Results are presented as mean ± standard deviation (SD). Statistical significance was assessed using GraphPad Prism version 5.00 (GraphPad Software, San Diego, CA, USA). ANOVA statistics was used to measure the GARP expression on platelets. An unpaired t-test was performed to reveal differences between littermates and GARP cKO mice. P-values < 0.05 were considered significant.
Platelets isolated from C57BL/6J mice were stained for P-selectin and GARP using fluorescently-labeled antibodies. Flow cytometric analysis of stained platelets revealed that GARP is expressed on resting murine platelets. The resting status of the platelets is confirmed by the absence of P-selectin on the surface. Furthermore, when platelets were activated by PAR4-AP, not only P-selectin expression was increased, as expected, but interestingly, also the GARP expression was increased 2.2 fold (Fig 1A). Similarly, GARP expression levels on the platelet surface were increased 1.34 fold upon activation with CRP, although this increase was not significant (Fig 1B).
The CMV promotor driven Cre recombinase was used to generate full GARP knockout mice. As however mice expressing the Cre recombinase and being homozygous for the deleted Garp allele had an embryonic lethal phenotype (S1 Fig), we next specifically knocked down GARP on platelets by site specific recombination using the Pf4 promoter driven Cre recombinase to generate GARP cKO (loxP+/+ Cre+/-) and littermates (loxP+/+ Cre -/-). The genotyping of C57BL/6 mice, littermates and GARP cKO mice demonstrates the presence of loxP sites (181 bp) and the Cre recombinase (250 bp) in the genomic DNA (Fig 1C). Correct recombination was confirmed by demonstrating the absence of GARP on platelets of Pf4 specific GARP knockout mice by flow cytometry (Fig 1D). The platelets of Pf4 specific GARP knockout mice did not show overall abnormalities as the platelet volume and expression levels of the surface glycoproteins GPIb, GPVI and integrin αIIb were unaltered. Additionally, no significant differences were found in platelet, WBC and RBC counts, and Hb and HCT levels between littermates and GARP cKO mice (Table 1). The platelet specific GARP knockout mice were born at the expected Mendelian inheritance, showed no discernible phenotype, were fertile and their body weights were comparable to controls.
Since the GARP expression on mouse platelets is increased after activation and as previous experiments in zebrafish suggested that GARP is implicated in thrombus formation , we next studied the effect of GARP deficiency on in vitro platelet activation. First, platelets from GARP cKO and littermates were stimulated with 200 μM PAR4-AP or 2.5 μg/mL CRP and activation was assessed via flow cytometry by measuring expression of P-selectin and activated integrin αIIbβ3, as well as fibrinogen binding. As expected, platelet activation with PAR4-AP (Fig 2A, 2C and 2E) and CRP (Fig 2B, 2D and 2F) resulted in increased P-selectin expression (Fig 2A and 2B), increased activation of integrin αIIbβ3 (Fig 2C and 2D) and an increased fibrinogen binding (Fig 2E and 2F). Absence of GARP on platelets did not affect P-selectin expression and fibrinogen binding (Fig 2A, 2B, 2E and 2F), however a slightly but significantly (P = 0.04) lower activation of integrin αIIbβ3 was observed in the cKO platelets compared to control platelets after stimulation with CRP (Fig 2D).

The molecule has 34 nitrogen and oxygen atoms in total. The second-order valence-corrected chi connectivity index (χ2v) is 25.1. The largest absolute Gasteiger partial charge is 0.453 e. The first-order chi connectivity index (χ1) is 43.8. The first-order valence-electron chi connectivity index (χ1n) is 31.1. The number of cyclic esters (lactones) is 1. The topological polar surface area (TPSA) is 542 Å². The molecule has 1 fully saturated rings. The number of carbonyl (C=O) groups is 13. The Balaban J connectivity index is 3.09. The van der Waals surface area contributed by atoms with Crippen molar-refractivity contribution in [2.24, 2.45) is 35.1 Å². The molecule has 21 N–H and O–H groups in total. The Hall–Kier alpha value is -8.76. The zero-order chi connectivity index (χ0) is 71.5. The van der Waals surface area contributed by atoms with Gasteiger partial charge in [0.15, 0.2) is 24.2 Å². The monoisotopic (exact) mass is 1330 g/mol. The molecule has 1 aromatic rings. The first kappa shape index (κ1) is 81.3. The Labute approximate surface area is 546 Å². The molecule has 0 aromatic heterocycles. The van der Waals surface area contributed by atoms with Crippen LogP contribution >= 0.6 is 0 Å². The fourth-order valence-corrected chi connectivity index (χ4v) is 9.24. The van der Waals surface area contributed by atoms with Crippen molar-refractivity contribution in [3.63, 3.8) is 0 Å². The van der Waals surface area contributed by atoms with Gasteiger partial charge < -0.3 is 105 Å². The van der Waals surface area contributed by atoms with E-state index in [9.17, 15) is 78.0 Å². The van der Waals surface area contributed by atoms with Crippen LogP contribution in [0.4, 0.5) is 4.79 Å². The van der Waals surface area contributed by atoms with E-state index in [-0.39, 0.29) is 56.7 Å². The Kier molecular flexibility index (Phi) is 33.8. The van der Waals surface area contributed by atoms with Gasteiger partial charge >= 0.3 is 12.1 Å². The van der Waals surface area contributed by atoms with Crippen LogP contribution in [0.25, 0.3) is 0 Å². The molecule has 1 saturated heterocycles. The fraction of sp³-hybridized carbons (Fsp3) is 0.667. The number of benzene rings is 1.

When platelet activation is initiated, platelets undergo morphologic changes as a result of actin skeleton reorganization. On fibrinogen-coated surfaces, this results in a transformation from discoid shaped- to fully spread platelets. To verify if GARP is involved in this process, platelets were stimulated with 200 μM PAR4-AP (Fig 2G) or 2.5 μg/mL CRP (Fig 2H). Filopodia and lamellipodia are formed in the GARP cKO mice to the same extent as in the littermate controls (representative images are shown in Fig 2I). All together, these results demonstrate that GARP is not involved in the activation of platelets although GARP expression is increased after activation.
To further assess the potential effect of GARP on platelet function, we performed aggregations with PRP from GARP cKO mice and littermates. Platelet aggregation was induced via a G protein-coupled receptor-mechanism by PAR4-AP or via Tyr-phosphorylation by CRP using a low, intermediate and high concentration of each agonist. GARP deficient platelets aggregated in a similar fashion compared to their littermate controls in response to both PAR4-AP (Fig 3A) and CRP (Fig 3B). Representative tracings of aggregations induced by 125 μM PAR4-AP and 1.25 μg/mL CRP are shown in Fig 3B and 3D, respectively. In line with platelet activation, no difference in aggregation was observed between platelets with and without GARP (Fig 3B and 3D).